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Photo: Oil And Enamel

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Bette Tweets: I’ll Eat You Last ~ The End

429401_214608868635574_2144 Bette Midler ‏@BetteMidler Wow, only 3 shows left. What am I going to do with the extra 80 minutes every night? I guess I could read the NY State Budget.. Bette Midler ‏@BetteMidler Oh, what a run! I have to thank the wonderful crew and staff at the Booth Theatre. Every night was a pleasure and a joy. Bette Midler ‏@BetteMidler 3 more shows and I’ll no longer be 2 blocks from restaurant row. I wonder what my last meal will be. What will I actually EAT LAST? Bette Midler ‏@BetteMidler I won’t miss the pedestrian traffic in Times Square. People, please look up from your phones! — Except those of you reading this tweet.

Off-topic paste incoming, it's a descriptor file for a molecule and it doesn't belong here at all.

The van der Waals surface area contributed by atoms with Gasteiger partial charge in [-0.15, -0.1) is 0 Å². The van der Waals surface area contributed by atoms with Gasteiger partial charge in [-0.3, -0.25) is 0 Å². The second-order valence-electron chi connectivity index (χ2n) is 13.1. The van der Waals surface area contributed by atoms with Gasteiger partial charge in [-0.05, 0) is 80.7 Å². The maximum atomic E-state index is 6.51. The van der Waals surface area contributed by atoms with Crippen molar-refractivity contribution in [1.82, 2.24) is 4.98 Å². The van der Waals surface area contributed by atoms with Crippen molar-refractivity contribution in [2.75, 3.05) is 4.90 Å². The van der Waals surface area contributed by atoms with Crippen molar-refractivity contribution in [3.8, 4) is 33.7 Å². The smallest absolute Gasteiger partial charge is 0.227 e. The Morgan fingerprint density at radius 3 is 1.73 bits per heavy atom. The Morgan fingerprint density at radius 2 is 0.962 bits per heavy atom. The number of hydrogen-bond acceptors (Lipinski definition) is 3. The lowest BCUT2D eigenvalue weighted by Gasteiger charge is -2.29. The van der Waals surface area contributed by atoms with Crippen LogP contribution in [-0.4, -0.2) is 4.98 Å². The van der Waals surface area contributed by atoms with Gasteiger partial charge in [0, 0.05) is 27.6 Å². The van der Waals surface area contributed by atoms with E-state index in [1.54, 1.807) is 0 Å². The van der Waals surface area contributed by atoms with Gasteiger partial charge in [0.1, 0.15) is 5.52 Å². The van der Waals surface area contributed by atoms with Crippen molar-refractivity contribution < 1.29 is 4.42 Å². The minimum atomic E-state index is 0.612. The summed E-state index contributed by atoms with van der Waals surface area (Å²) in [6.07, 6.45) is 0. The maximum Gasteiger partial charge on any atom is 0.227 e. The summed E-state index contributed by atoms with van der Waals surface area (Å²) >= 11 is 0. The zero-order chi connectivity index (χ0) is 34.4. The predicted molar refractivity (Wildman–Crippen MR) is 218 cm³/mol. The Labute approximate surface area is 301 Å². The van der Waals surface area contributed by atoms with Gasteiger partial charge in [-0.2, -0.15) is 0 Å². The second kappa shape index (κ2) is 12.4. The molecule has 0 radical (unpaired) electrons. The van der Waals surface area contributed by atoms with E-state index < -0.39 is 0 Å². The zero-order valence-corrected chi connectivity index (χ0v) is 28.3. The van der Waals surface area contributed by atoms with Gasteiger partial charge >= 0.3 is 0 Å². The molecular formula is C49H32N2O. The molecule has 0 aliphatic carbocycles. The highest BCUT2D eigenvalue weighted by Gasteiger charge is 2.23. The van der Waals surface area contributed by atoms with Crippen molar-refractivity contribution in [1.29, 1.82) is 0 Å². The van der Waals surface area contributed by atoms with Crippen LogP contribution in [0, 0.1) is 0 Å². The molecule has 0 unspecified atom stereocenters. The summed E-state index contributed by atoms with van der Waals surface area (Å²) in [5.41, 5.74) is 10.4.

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Shinan: Bette Midler does it Sue Mengers’ way on Broadway in I’ll Eat You Last